Background: Recycling transplanted kidneys, in other words using an allograft which has previously been transplanted in one recipient for transplant in a second recipient, can be a source of opportunity for expanding the pool of available grafts in the USA and beyond. Summary: We describe a case of renal transplantation from a donor who had undergone a kidney transplant 3 years prior and had good graft function at the time of procurement. The recipient underwent transplantation uneventfully and to date has demonstrated excellent graft function. We also include a literature review of reported cases of recycled/retransplanted kidneys. Key Messages: Recycling transplanted kidneys is a largely untapped resource which could help decrease the transplant waitlist. Utilizing such kidneys does need special considerations in terms of procurement technique, back table, crossmatch, recipient selection, and follow-up.

The demand for kidney transplantation continues to grow globally, as kidney disease affects a larger number of people. However, the supply of available kidneys for transplantation has not kept up with the increasing demand, leading to a significant shortage of organs for transplantation. The shortage of available kidneys has been an ongoing issue for the transplant community, resulting in long wait times, increased morbidity and mortality rates, and higher healthcare costs.

According to the Organ Procurement and Transplantation Network (OPTN), there are currently almost 100,000 people in the USA waiting for a kidney transplant, while only about 25,000 kidneys are transplanted each year [1]. This results in a significant gap between the number of people in need of a transplant and the number of available kidneys. This directly translates to 5,000 deaths among patients awaiting renal transplantation every year.

This paper aimed to explore a possible source of kidneys that are opted to not be used at transplant centers. Estimated 20–30% of kidney grafts are discarded in the USA annually, around 2,700 kidneys, which may otherwise be used for transplantation [2]. Multicenter studies which compare discarded kidneys in the USA to similar kidneys chosen for transplantation in Europe demonstrate that kidneys with the same donor and recipient attributes as well as histological findings have acceptable allograft survival. This represents lost opportunity for increasing donor pool in the USA [3]. Reusing transplanted kidneys, in other words using a graft which is already been transplanted in one recipient for transplant in a second recipient, can be a source of opportunity in expanding the pool of available grafts in the USA and beyond. We describe a case of renal transplantation from a donor who had himself received the transplant 3 years prior and had good graft function at the time of procurement. The recipient underwent transplantation uneventfully and to date has demonstrated excellent graft function. We also include a literature review. The Introduction should provide a summary of the background to the relevant field of research and the specific problems addressed and should state the hypotheses being explored as well as the main goal(s) of the study. Conclusions or findings should not appear in the Introduction.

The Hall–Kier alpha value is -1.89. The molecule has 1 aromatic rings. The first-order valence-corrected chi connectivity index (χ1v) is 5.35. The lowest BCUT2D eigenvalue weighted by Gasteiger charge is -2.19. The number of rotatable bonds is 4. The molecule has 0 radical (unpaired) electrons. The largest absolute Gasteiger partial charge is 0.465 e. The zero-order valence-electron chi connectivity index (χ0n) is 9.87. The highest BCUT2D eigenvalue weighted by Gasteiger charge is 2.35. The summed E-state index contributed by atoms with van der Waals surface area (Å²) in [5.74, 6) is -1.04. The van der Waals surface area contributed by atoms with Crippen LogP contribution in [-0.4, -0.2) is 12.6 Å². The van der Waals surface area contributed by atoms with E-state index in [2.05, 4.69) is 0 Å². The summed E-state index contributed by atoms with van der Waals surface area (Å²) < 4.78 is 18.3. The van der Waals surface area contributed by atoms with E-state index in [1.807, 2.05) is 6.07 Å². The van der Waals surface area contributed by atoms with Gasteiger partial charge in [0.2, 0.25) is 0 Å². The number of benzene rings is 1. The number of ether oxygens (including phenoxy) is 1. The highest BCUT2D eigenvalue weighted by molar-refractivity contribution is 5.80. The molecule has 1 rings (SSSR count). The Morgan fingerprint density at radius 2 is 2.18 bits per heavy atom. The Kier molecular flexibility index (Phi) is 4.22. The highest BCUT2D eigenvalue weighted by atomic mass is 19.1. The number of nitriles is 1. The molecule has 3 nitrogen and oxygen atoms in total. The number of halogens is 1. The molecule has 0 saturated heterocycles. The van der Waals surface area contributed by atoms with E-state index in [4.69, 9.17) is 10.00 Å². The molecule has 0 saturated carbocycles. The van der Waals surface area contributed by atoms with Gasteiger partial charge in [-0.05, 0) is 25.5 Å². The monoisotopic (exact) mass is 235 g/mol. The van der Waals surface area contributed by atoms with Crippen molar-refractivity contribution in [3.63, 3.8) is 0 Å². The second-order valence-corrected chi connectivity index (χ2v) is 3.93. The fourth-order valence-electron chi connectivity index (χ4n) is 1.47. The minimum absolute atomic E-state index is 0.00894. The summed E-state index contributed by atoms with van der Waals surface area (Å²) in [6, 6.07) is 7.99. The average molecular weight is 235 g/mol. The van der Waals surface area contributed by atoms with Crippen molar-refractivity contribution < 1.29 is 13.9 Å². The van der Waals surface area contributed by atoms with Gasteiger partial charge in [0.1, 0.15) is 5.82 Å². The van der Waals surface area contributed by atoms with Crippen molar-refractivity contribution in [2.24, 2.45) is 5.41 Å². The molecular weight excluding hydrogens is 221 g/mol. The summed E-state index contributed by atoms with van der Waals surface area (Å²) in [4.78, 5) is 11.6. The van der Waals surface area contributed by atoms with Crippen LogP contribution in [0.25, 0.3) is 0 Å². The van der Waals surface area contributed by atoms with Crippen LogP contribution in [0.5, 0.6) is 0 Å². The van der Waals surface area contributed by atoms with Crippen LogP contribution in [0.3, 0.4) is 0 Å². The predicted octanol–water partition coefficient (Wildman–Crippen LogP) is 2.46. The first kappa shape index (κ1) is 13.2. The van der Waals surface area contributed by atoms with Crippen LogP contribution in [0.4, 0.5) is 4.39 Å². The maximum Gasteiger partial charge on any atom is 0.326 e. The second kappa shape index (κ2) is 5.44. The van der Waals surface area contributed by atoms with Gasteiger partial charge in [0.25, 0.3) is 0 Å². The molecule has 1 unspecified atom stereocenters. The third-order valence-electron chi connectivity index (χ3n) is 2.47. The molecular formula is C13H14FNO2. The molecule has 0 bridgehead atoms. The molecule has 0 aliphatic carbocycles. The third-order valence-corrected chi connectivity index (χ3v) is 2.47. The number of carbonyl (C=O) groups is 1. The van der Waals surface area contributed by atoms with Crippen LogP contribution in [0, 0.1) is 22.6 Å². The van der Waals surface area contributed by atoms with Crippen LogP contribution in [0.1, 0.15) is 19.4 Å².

A comprehensive literature search was conducted to identify case reports on reused or transplanted kidney. The following electronic databases were searched: PubMed, Embase, Scopus, and Web of Science. The search was limited to articles published in English prior to May 2022. The following search terms were used: “reused kidney transplant” and “kidney retransplantation.”

Inclusion and Exclusion Criteria

The identified studies were screened based on predefined inclusion and exclusion criteria. Case reports that described the reuse of a previously transplanted kidney or reported on the outcomes of kidney transplant recipients who underwent retransplantation were included. Studies that focused on other organs or non-transplant-related topics were excluded. In addition, studies published in languages other than English or those that lacked sufficient information regarding the reuse or retransplantation of kidneys were also excluded.

Data Extraction

Data from the included case reports were extracted using a standardized form. The following information was collected: author(s), publication year, country, study design, number of patients, patient characteristics (e.g., age, gender), original transplant details (e.g., donor source, immunosuppressive regimen), reasons for retransplantation or reuse, interval between the original transplant and retransplantation, surgical technique, perioperative complications, graft function and survival, immunosuppressive management, and long-term outcomes.

Data Analysis

The extracted data were analyzed descriptively. The characteristics of the included case reports are summarized in Table 1. The demographic and clinical characteristics of the patients, as well as the outcomes and complications related to the reused or retransplanted kidneys, were reported. Common themes and patterns were identified and discussed in the context of existing literature.